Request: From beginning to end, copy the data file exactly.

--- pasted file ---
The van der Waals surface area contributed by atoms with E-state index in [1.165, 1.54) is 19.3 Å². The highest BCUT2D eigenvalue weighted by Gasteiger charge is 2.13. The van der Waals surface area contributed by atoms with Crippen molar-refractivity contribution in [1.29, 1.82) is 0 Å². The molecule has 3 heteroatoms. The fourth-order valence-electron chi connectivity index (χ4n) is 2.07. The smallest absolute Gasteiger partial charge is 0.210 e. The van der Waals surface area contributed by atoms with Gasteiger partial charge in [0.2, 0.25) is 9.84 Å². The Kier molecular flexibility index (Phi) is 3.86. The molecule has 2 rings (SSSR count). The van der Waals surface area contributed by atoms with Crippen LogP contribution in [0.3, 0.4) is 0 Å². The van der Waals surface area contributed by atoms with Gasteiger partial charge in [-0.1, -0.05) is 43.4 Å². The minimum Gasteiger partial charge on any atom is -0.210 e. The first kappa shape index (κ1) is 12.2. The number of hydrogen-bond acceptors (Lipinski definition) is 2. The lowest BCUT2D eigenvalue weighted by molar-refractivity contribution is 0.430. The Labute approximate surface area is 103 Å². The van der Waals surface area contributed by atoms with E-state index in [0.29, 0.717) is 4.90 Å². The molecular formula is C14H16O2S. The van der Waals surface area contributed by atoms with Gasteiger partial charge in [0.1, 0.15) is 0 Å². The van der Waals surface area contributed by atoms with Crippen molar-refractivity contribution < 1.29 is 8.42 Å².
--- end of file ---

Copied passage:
The van der Waals surface area contributed by atoms with E-state index in [1.165, 1.54) is 19.3 Å². The highest BCUT2D eigenvalue weighted by Gasteiger charge is 2.13. The van der Waals surface area contributed by atoms with Crippen molar-refractivity contribution in [1.29, 1.82) is 0 Å². The molecule has 3 heteroatoms. The fourth-order valence-electron chi connectivity index (χ4n) is 2.07. The smallest absolute Gasteiger partial charge is 0.210 e. The van der Waals surface area contributed by atoms with Gasteiger partial charge in [0.2, 0.25) is 9.84 Å². The Kier molecular flexibility index (Phi) is 3.86. The molecule has 2 rings (SSSR count). The van der Waals surface area contributed by atoms with Crippen LogP contribution in [0.3, 0.4) is 0 Å². The van der Waals surface area contributed by atoms with Gasteiger partial charge in [-0.1, -0.05) is 43.4 Å². The minimum Gasteiger partial charge on any atom is -0.210 e. The first kappa shape index (κ1) is 12.2. The number of hydrogen-bond acceptors (Lipinski definition) is 2. The lowest BCUT2D eigenvalue weighted by molar-refractivity contribution is 0.430. The Labute approximate surface area is 103 Å². The van der Waals surface area contributed by atoms with E-state index in [0.29, 0.717) is 4.90 Å². The molecular formula is C14H16O2S. The van der Waals surface area contributed by atoms with Gasteiger partial charge in [0.1, 0.15) is 0 Å². The van der Waals surface area contributed by atoms with Crippen molar-refractivity contribution < 1.29 is 8.42 Å².